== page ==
Saturday, January 30, 2016

Summer On A Fort Yargo State Park Trail: Section B To The Dam, September 11th (Part 2)

September 11th. (Continued from…). When I visited Fort Yargo State Park in mid-February, there were few signs of Spring. The only wildflower plants that were obvious were the leaves of Cranefly Orchids (Tipularia discolor) that I found in many places.

The route… I’ve described it here, here, here, and here This walk doesn’t have the variety of wildflowers as my other walk from the Group A Shelter to the Old Fort but it does have some gems. One of the Smallflower Pawpaw (Asimina parviflora) had developed fruit that, unfortunately, it had lost; the Pink Lady’s Slipper (Cypripedium acaule) Orchids had bloomed, and some Green Adder’s-mouth (Malaxis unifolia) Orchids had bloomed and two were setting seeds. For the moment, some wildflowers we still blooming but there was a lull between seasons. I had thought that the slime mold fruiting was done for the year, but I was in for a surprise. There were new fungi to be found too. 

In a humid area where ferns grow, a tree had died and part of the trunk had fallen to the ground. These brackets had ‘lost’ their violet margins had had been colonized by algae, giving them a greenish color. These are the Violet-toothed Polypores (Trichaptum biforme).

The caps of young Violet-toothed Polypores were beige colored with vioet-purple margins.

The undersides of young brackets are also stated to be a deep violet color and have irregular-shaped pores that are visible to the naked eye. I have found that many young Violet-toothed Polypores don’t exhibit the deep violet color. As the brackets age, the pores deteriorate into teeth-like structures.

The mold that had grown on the fruit of the Tulip Poplar (Liriodendron tulipifera) near the top of the hill was quite thick but still hadn’t appeared to have harmed the developing fruit.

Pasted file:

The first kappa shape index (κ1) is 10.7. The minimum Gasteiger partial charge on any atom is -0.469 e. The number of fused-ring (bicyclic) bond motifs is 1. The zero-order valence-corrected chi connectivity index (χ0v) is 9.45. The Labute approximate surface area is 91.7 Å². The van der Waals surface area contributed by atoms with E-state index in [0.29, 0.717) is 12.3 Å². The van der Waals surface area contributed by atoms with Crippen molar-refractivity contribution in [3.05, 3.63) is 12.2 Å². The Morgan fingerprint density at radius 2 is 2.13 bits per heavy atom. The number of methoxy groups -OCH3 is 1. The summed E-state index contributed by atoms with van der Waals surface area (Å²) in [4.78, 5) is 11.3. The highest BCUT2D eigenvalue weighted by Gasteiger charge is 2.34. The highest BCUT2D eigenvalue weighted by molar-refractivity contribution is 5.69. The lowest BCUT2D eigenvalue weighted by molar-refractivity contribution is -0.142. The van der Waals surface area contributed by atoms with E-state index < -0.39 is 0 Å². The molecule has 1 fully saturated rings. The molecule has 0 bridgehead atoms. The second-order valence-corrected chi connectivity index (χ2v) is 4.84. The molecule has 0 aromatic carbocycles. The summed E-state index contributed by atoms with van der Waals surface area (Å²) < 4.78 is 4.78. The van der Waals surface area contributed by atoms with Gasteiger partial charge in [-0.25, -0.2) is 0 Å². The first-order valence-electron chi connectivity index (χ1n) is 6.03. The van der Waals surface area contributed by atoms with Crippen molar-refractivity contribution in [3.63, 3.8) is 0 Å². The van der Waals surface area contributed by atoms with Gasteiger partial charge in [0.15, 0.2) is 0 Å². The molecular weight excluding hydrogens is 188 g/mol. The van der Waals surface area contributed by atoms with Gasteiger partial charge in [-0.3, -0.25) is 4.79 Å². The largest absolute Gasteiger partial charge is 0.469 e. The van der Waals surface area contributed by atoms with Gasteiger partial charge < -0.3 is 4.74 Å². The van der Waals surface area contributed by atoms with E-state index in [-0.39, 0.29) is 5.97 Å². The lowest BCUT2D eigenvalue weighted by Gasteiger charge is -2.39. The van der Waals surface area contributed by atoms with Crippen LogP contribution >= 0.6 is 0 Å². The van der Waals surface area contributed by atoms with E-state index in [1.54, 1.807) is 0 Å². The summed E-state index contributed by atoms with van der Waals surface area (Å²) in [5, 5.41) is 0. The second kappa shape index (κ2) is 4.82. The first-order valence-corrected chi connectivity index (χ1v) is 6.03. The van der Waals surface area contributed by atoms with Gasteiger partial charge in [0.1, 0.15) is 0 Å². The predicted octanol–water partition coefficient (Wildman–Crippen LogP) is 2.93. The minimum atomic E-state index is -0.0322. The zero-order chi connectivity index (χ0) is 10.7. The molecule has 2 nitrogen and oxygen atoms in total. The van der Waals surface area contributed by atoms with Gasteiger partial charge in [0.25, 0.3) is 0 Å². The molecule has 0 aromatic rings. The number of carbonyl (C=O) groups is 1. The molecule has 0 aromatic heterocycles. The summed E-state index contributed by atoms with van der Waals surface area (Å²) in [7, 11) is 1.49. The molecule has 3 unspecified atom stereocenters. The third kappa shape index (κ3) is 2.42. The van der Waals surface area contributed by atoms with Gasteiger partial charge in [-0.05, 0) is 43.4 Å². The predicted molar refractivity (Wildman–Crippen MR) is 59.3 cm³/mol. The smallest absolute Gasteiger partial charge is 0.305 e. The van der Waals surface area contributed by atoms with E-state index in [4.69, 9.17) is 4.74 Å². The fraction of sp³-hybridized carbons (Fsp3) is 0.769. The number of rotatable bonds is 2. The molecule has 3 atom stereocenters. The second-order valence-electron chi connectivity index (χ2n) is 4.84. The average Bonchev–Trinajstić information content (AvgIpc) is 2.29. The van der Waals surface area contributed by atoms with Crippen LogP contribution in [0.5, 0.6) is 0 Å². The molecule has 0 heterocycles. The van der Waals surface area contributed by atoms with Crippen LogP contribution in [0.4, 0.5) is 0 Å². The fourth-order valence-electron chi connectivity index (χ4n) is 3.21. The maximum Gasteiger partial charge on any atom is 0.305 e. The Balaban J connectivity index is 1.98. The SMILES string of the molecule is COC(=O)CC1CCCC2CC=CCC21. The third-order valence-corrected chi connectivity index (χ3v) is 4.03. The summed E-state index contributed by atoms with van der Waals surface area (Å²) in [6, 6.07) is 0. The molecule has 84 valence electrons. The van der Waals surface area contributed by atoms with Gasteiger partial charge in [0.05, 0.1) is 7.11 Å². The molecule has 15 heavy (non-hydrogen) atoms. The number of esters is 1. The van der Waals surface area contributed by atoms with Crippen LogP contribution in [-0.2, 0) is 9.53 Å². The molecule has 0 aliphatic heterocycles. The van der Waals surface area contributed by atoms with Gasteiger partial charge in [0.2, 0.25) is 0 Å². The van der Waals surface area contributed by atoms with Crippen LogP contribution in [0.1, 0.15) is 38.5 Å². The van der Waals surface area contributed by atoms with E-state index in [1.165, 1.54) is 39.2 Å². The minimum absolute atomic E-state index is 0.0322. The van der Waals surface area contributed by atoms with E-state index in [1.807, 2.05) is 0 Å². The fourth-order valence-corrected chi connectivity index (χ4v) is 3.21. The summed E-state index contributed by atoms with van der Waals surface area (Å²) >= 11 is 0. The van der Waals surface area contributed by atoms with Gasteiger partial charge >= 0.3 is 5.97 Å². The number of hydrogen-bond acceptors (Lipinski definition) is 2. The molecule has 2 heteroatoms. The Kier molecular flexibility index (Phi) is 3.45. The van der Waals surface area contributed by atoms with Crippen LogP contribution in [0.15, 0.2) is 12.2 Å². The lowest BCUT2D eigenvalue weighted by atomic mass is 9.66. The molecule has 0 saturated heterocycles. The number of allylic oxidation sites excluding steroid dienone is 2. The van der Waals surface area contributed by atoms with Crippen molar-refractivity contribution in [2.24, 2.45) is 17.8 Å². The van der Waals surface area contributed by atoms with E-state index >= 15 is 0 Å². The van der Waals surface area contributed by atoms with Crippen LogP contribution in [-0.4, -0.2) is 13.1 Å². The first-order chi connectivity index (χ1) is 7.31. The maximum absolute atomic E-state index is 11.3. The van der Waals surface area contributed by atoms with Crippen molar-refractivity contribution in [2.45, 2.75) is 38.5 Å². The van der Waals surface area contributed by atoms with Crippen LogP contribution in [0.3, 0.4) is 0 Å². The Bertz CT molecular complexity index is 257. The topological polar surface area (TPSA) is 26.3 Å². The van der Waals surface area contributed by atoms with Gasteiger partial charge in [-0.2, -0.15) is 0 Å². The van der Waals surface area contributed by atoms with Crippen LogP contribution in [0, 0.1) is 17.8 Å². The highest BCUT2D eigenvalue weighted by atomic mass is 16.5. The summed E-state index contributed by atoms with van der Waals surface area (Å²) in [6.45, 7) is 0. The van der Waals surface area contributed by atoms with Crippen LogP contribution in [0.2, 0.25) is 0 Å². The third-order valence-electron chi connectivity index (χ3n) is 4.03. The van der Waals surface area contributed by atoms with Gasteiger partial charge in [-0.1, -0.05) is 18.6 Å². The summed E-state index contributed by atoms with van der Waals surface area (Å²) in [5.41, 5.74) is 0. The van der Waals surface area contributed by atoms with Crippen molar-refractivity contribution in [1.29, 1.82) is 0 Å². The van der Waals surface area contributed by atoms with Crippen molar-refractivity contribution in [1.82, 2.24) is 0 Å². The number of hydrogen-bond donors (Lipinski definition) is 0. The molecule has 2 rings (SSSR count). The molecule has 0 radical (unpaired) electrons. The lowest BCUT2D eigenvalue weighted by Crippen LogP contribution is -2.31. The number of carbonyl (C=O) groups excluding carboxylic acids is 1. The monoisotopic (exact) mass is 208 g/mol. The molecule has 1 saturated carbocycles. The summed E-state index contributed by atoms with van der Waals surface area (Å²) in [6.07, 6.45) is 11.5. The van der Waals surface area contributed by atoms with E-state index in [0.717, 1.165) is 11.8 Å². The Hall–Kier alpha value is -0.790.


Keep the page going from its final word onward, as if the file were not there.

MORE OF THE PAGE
Just past the Tulip Poplar, only one of the plants in the patch of Hairy Elephantsfoot (Elephantopus tomentosus) was still blooming, but it was covered in flowers.

A little way up the hill from the Tulip Poplar, I noticed a small cluster of yellow mushrooms that looked like chantarelles. These mushrooms had ‘flat’ caps compared with the slightly depressed caps I was familiar with on Cantharellus ‘cibarius’ mushrooms I had seen in a different location a couple of months earlier.

When I turned one over, I found that it lacked the ‘folds’ that are characteristic of C. ‘cibarius.’ A little bit of sleuthing – assuming that it was a Cantharellus species – suggested that it was Cantharellus lateritius, commonly known as the Smooth Chanterelle. Again, friends on the Facebook Mushroom Identification Forum confirmed this identification.

I walked down to the dam and then started along the ‘return’ trail.

More of the seed capsules on the Hairy Angelica (Angelica venenosa) had ripened during the previous week.

The gall caused by the cynipid wasp, Amphibolips acuminata, had aged considerably but was still hanging on the Southern Red Oak (Quercus falcata) sapling.

Hairy Small-leaved Tick-trefoil (Desmodium ciliare) plants were blooming at several sites along this section of the trail. 

I wanted to follow the aging of the Daedaleopsis septrionalis brackets that I had found on a fallen branch. This fungus is a gilled polypore that has bifurcated gills compared with the Gilled Polypore (Lenzites betulina) that has simple gills.

The caps were wet from recent rain.

The characteristic bifurcated gills were still visible on this bracket.

The gills on this bracket were thinning as they matured. Once they have thinned it becomes more difficult to see the bifurcations of the gills; the gills appear to break at the points of bifurcation and the gill surface shows concentric ‘ridges’ that are helpful in identifying these brackets as they age. 

From here I walked on around to the trail along the ‘lake’ shore opposite the swimming beach. 
(To be continued…) 

Identification references: 
- Messiah College: Trichaptum biforme 
- Native and Naturalized Plants of the Carolinas and Georgia: Liriodendron tulipifera 
- Kuo, M. Mushroom Cantharellus ‘cibarius) 
- Kuo, M. Mushroom Cantharellus lateritius 
- Native and Naturalized Plants of the Carolinas and Georgia: Angelica venenosa 
- Anybody Seen My Focus?: Mystery Oak Gall Identified: Cynipid Wasp (Amphilbolips acuminata) Gall On Southern Red Oak (Quercus falcata)  
- Native and Naturalized Plants of the Carolinas and Georgia: Desmodium ciliare 
- Messiah University: Daedaleopsis septrionalis 

Related posts: 

- Summer On A Fort Yargo State Park Trail: Section B To The Dam, July 29th (Part 1)

- Spring Is In The Air: Fort Yargo State Park, Section B To The Dam, May 1st (Part 2)

No comments: